|Look at the lovely metallic lettering on this cover!|
This book reads more like a historical fantasy aimed at adults that just so happens to have a teenage protagonist then a YA novel. Johnson gives much attention to detail, in the food and clothing of the location. Most characters in the book are unnamed, an unusual and curious device. The POV is sometimes from protagonist, and sometimes from of Lo-Melkhiin. (Or at least, the demon inside him)
Women don't have a lot of power in the setting of this novel. However, the driving force behind the plot is absolutely the women. The sister starts tending to the shrine (considered woman's work) on the eve our protagonist leaves, turning her into a living smallgod. The first obvious manifestations of her powers comes when she is embroidering. But did she cause the event through what she created, or did she merely foresee it? It's left ambiguous.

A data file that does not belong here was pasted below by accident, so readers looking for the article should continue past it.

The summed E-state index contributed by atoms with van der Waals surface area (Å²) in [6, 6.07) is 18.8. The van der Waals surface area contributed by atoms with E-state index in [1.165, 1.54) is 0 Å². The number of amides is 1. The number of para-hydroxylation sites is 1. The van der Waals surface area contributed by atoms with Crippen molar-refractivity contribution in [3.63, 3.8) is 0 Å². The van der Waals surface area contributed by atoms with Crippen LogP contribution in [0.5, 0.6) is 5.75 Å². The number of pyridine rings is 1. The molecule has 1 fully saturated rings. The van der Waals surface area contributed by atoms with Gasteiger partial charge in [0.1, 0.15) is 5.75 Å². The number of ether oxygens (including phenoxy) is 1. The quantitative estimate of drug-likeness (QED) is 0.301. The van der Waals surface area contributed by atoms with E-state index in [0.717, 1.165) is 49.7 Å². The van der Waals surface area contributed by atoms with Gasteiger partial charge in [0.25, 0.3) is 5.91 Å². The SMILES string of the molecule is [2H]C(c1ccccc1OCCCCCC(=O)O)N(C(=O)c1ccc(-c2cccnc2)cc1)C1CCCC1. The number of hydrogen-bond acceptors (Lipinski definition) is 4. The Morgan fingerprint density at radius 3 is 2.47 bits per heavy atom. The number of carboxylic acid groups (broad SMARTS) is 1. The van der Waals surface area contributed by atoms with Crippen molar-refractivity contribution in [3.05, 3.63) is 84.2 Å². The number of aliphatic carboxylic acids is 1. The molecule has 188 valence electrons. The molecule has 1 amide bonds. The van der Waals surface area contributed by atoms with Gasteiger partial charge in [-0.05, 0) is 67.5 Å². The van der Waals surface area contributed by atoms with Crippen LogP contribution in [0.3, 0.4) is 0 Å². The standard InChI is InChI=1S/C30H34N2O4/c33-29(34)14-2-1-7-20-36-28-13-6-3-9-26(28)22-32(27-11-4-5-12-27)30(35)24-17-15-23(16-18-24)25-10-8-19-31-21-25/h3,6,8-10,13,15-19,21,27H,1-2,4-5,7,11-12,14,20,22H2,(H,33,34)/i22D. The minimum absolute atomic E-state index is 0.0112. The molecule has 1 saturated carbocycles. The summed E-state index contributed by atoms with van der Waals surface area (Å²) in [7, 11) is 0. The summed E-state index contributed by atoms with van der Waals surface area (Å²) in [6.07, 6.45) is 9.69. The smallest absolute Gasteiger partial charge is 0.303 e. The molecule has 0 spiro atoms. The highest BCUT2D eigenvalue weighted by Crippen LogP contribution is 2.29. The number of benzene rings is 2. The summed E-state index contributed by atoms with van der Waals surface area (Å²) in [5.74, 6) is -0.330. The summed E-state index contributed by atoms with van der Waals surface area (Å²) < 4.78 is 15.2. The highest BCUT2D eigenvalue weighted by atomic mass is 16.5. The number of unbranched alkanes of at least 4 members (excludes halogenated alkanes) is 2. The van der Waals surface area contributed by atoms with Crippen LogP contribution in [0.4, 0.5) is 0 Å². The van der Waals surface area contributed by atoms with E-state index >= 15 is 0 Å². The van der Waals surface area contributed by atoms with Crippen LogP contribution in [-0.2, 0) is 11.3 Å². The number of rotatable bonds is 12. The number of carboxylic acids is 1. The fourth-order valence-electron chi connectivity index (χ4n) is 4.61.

With any Scheherazade retelling (I know there are other spellings of her name, but this is the one I'm used to) there comes the issue of what to do the plot of the young girl falling in love with the murderer. It is handled unusually - Lo-Melkhiin is actually being controlled by a demon and it's not until after this is sorted that she agrees to stay with him, as wife and Queen.
For the basis of the book, and the cover saying 'only her stories can save her' I expected more storytelling. The main character does tell a story, but it is based on dreams she is having of her sister's life. She doesn't retell epic tales, or weave stories from whole cloth. This aspect of it is also dropped part-way through the story. I guess that it is more accurate to say it takes inspiration from Scheherazade, rather than being a retelling.
I really dislike reviewing books by comparison, but I feel like with this one, I have to mention The Wrath & The Dawn. Really, they are no more alike than any two Cinderella retellings are. I've read them both, and I honestly think they are both as good as each other. I'm not going to tell you to read one over the other. Read them both!
I recommend this for anyone who likes fairy-tale retellings and people with an interest in Middle Eastern stories.